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How To Choose A Production Code

Updated: May 15

Packaged food sold to consumers through a retailer (ex: grocery store, market) must have a unique production code applied to each unit that represents the production day or batch. This is also referred to as a lot code, best before code, etc. Production codes are part of the Safe Food For Canadians (SFCR) traceability requirements, read more here.


A manufacturer does have options for the format of this code.


1) Best Before Date: A food with a shelf life under 90 days requires a best before date in the format outlined in the Food and Drug Regs. It is required to be bilingual, and must use 2 letters for the month and digits for the year and day of the month. See format examples here. It is possible to use the best before date as a production code if desired. For products with a shelf life over 90 days, the best before date is optional but it can still be used and doubles as a production code.

  • Example: Best Before/Meilleur Avant 2023 JA 11

2) "Julian Date" Production Code: Manufacturers can use a code that only they can translate into the production date. A common approach is to use a Julian date format. This is typically 2 digits for the year, followed by a number between 1-365 that represents the day of the year. If using this approach, find the appropriate Julian Calendar for each year as it changes with leap years.

  • Example: 23011 (Jan 11, 2023)

3) "Scrambled" Production Code: Manufactures can use a code format that follows a pattern only they can translate. This is helps ensure a customer can not confuse a production code with a best before date and allows a manufacturer to include additional information like production location, time of day, staff, equipment used, etc.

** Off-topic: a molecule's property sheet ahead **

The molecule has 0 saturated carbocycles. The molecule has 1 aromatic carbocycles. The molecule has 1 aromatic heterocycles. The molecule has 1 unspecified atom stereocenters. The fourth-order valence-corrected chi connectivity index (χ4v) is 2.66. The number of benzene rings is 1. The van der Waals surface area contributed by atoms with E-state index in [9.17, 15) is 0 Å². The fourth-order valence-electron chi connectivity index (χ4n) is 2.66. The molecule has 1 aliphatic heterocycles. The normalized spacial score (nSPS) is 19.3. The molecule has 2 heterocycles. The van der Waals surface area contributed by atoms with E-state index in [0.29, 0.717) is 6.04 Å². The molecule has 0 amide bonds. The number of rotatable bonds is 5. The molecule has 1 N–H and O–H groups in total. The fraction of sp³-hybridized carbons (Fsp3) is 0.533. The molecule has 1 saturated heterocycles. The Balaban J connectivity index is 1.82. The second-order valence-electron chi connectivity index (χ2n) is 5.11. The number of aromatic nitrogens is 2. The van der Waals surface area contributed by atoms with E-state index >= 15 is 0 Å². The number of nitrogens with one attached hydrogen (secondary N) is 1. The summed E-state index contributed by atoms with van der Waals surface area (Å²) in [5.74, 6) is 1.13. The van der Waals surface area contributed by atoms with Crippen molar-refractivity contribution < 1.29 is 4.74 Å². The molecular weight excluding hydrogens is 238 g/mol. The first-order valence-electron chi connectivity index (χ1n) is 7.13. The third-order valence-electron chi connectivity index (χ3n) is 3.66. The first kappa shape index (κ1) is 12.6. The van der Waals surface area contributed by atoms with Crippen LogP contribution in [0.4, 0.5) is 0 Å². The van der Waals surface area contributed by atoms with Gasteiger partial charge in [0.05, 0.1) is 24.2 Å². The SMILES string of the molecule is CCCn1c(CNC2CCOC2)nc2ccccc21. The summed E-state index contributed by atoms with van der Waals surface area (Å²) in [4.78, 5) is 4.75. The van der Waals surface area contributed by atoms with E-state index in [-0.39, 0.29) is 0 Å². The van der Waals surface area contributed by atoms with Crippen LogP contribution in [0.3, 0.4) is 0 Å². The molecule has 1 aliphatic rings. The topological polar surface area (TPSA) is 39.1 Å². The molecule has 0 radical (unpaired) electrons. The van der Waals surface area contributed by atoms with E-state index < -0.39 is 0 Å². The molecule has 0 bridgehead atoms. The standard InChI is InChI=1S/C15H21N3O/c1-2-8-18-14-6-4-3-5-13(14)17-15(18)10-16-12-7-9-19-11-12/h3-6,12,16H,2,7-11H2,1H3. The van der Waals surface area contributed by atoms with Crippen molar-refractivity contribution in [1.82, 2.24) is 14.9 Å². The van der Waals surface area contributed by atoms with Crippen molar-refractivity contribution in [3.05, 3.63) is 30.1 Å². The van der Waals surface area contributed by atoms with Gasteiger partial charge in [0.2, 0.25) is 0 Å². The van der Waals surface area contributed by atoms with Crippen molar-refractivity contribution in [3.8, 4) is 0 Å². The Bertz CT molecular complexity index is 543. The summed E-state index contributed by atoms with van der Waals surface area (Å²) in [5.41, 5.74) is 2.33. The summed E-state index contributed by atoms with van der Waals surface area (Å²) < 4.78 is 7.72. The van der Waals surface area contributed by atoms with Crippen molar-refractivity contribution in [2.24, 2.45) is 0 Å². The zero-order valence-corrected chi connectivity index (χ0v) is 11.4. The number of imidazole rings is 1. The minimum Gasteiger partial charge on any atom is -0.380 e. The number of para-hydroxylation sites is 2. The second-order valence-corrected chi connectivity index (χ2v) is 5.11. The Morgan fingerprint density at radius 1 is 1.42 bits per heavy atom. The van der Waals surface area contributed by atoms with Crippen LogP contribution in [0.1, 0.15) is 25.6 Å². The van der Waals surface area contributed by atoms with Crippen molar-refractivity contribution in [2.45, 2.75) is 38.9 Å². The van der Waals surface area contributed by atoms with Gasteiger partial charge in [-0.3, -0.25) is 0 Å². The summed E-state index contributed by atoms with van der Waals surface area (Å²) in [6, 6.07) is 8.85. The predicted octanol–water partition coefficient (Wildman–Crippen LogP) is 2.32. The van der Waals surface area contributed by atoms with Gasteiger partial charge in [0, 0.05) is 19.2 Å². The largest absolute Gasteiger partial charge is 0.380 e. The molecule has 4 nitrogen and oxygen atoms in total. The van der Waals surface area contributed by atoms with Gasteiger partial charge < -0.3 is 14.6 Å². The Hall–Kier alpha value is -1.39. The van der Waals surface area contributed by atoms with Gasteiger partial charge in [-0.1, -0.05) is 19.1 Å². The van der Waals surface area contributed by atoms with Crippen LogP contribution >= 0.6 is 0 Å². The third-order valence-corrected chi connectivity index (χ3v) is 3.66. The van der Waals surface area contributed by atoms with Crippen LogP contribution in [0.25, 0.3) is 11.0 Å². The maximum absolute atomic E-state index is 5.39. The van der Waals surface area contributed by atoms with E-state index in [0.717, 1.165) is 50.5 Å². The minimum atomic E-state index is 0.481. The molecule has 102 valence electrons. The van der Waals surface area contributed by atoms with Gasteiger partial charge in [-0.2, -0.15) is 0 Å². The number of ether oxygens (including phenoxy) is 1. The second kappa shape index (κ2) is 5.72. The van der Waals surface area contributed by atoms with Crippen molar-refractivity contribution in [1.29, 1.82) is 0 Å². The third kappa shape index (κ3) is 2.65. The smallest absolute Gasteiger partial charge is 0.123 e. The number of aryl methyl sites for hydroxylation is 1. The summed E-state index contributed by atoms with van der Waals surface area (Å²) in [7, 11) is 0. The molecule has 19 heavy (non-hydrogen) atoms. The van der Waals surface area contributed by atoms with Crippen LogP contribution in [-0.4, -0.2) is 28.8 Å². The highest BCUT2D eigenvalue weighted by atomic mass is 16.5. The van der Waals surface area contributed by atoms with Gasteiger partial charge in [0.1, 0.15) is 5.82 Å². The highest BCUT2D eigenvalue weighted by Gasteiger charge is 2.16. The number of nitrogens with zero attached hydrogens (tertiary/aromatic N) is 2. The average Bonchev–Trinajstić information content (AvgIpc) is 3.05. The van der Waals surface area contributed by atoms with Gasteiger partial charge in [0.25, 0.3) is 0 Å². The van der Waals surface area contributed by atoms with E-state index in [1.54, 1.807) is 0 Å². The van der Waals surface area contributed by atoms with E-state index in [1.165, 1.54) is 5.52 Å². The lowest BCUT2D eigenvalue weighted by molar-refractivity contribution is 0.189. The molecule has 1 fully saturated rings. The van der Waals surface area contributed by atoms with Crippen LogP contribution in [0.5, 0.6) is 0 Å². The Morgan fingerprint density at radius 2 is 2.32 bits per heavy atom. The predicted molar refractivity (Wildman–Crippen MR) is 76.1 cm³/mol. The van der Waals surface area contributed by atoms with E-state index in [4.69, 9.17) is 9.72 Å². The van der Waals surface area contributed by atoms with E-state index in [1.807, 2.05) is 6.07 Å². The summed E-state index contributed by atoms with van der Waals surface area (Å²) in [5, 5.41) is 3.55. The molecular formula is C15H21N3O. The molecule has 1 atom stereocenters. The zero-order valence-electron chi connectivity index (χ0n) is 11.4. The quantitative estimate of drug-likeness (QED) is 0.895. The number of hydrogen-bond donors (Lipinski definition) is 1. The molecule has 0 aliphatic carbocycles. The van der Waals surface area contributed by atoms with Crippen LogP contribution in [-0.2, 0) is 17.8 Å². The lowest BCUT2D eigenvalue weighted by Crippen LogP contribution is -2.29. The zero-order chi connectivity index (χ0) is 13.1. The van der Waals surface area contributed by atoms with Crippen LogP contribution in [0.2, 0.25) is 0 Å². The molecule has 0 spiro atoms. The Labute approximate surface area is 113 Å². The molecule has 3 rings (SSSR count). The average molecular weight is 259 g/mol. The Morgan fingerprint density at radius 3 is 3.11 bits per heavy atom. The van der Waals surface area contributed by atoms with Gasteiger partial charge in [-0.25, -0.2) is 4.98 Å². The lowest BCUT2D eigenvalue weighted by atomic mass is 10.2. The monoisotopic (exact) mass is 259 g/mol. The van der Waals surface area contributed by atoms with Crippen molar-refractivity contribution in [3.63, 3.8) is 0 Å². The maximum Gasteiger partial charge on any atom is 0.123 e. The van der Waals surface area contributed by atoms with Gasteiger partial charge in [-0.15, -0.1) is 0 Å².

• Example: 242a

A few tips:

  • For products that are only being sold direct to consumer and do not fall under the SFCR requirements, it is still beneficial to code each batch incase of customer questions or quality issues down the road.

  • Choose a format so that a consumer will not commonly confuse a production date code with a best before date.

  • Consider how and where the code is being applied when designing artwork, as the design may need to include a space for a code.

  • Research different applicaiton methods such as applied by hand with a sticker, stamp or automated ink jet coding during larger scale packaging.

  • Follow the documentation requirements for traceability for ingredients, production, and shipping as required by the SFCR.

See other Resource Library posts on Traceability, Best Before Dates and SFCR.


Written By; Venturepark Labs Team

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